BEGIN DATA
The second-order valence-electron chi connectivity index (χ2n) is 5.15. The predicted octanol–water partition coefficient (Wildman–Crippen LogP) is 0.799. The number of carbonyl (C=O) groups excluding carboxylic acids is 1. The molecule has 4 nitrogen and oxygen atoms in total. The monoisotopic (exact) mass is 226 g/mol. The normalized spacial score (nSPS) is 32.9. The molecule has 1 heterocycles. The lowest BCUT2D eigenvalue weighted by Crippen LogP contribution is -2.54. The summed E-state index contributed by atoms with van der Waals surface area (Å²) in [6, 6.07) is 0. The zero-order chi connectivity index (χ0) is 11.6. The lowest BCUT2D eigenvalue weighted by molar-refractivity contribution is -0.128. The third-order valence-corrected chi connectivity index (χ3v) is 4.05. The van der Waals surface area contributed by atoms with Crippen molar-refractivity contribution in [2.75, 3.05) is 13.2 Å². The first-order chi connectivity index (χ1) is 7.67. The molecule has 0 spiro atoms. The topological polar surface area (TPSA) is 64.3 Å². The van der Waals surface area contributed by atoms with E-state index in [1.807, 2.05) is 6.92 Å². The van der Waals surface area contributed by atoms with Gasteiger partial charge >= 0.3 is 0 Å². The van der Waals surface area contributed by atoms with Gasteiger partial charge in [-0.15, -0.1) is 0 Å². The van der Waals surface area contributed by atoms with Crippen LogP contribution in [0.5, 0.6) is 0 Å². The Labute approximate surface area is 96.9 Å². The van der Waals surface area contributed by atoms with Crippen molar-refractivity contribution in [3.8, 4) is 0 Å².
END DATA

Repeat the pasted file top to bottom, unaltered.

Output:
The second-order valence-electron chi connectivity index (χ2n) is 5.15. The predicted octanol–water partition coefficient (Wildman–Crippen LogP) is 0.799. The number of carbonyl (C=O) groups excluding carboxylic acids is 1. The molecule has 4 nitrogen and oxygen atoms in total. The monoisotopic (exact) mass is 226 g/mol. The normalized spacial score (nSPS) is 32.9. The molecule has 1 heterocycles. The lowest BCUT2D eigenvalue weighted by Crippen LogP contribution is -2.54. The summed E-state index contributed by atoms with van der Waals surface area (Å²) in [6, 6.07) is 0. The zero-order chi connectivity index (χ0) is 11.6. The lowest BCUT2D eigenvalue weighted by molar-refractivity contribution is -0.128. The third-order valence-corrected chi connectivity index (χ3v) is 4.05. The van der Waals surface area contributed by atoms with Crippen molar-refractivity contribution in [2.75, 3.05) is 13.2 Å². The first-order chi connectivity index (χ1) is 7.67. The molecule has 0 spiro atoms. The topological polar surface area (TPSA) is 64.3 Å². The van der Waals surface area contributed by atoms with E-state index in [1.807, 2.05) is 6.92 Å². The van der Waals surface area contributed by atoms with Gasteiger partial charge >= 0.3 is 0 Å². The van der Waals surface area contributed by atoms with Gasteiger partial charge in [-0.15, -0.1) is 0 Å². The van der Waals surface area contributed by atoms with Crippen LogP contribution in [0.5, 0.6) is 0 Å². The Labute approximate surface area is 96.9 Å². The van der Waals surface area contributed by atoms with Crippen molar-refractivity contribution in [3.8, 4) is 0 Å².